As lawyers laid out their opening arguments in the trial of the man accused of gunning down Chicago Police Commander Paul Bauer, an attorney representing Shomari Legghette laid out a defense that stunned the courtroom.
Scott Kamin, who is representing Legghette in the case, argues that Bauer's death was a tragedy, but that his client was acting in self defense when he opened fire in a stairwell near the Thompson Center on the fateful day in Feb. 2018.
"It's a tragedy....but Commander Bauer brought it upon himself," Kamin said.
Kamin argued that his client had no idea that the man he was running from on the day of the shooting was Bauer. The police commander, hearing a radio call of a suspect fleeing police, jumped into action when he saw Legghette, and after a physical altercation that resulted in both men tumbling down a stairwell, Legghette allegedly pulled out a weapon and shot Bauer six times, killing him.
Kamin says that his client was "trying to sell drugs" when he was confronted by police, and that's why he was fleeing the scene.
The defense argued that Kamin was "cornered" in the stairwell by Bauer, and that he could not see Bauer's uniform at the time of the shooting.
Assistant State's Attorney Risa Lanier disputed the defense's account of events, saying that Legghette was an extremely dangerous man who was wearing body armor and was well-armed at the time of the incident.
"He was wearing body armor and a bulletproof vest, carrying packets of cocaine, heroin and marijuana," Lanier said. "He was armed with a long metal stake. He was also armed with a 9MM Glock, a semi-automatic handgun with an extended magazine."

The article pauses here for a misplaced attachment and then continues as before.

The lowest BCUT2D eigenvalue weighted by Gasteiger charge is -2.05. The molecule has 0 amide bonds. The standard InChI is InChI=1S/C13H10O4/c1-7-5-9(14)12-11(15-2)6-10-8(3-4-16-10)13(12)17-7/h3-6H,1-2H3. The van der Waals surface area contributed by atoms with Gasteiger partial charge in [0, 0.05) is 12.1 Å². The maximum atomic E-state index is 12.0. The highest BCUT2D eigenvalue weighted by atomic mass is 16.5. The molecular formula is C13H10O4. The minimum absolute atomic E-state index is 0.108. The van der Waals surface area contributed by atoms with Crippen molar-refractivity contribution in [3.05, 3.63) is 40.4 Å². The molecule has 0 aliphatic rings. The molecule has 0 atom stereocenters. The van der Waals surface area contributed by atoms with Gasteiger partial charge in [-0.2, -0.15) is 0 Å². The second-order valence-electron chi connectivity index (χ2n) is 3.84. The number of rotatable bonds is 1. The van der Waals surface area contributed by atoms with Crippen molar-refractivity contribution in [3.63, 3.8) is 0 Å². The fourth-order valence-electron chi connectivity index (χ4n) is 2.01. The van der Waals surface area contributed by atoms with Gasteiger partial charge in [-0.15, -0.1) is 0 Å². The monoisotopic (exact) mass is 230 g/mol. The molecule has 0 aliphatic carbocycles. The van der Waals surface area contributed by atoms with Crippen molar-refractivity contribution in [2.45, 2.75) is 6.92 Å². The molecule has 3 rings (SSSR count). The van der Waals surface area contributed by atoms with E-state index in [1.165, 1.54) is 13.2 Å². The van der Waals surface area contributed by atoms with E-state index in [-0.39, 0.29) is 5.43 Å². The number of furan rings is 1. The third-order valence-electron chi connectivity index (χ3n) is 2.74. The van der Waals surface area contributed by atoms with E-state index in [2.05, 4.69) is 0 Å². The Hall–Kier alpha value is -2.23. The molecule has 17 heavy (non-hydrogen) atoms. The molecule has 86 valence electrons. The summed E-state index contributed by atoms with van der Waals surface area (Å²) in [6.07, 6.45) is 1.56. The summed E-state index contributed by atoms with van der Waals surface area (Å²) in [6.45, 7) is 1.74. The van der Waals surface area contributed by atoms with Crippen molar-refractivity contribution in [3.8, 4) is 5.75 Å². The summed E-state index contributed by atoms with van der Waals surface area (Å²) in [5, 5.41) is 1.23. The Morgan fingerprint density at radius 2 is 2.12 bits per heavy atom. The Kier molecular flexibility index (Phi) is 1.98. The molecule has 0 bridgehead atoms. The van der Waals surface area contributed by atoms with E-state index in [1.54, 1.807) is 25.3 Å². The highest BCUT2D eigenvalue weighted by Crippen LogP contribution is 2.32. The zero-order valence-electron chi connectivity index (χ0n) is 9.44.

The prosecution argues that the shooting was not "self-defense," as the defendant claims, but that it was an execution.
"He knew that Paul Bauer was a police officer...a police officer attempting to detain him, and he killed him for it," Lanier said.
Legghette's lawyer says that his client was wearing the body armor for protection.
"He gets shot at a lot," he argued. "He wears body armor to protect himself. It's that simple."
Before opening arguments began Tuesday, a pair of motions made by defense attorneys were denied, including a motion to dismiss the case because of the “lack of a speedy trial” and a motion to change venue because of the publicity the case had generated.
The trial is expected to take approximately a week and a half, and Legghette is expected to take the stand in his own defense.
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He faces charges of first degree murder, armed violence and weapons charges in the case.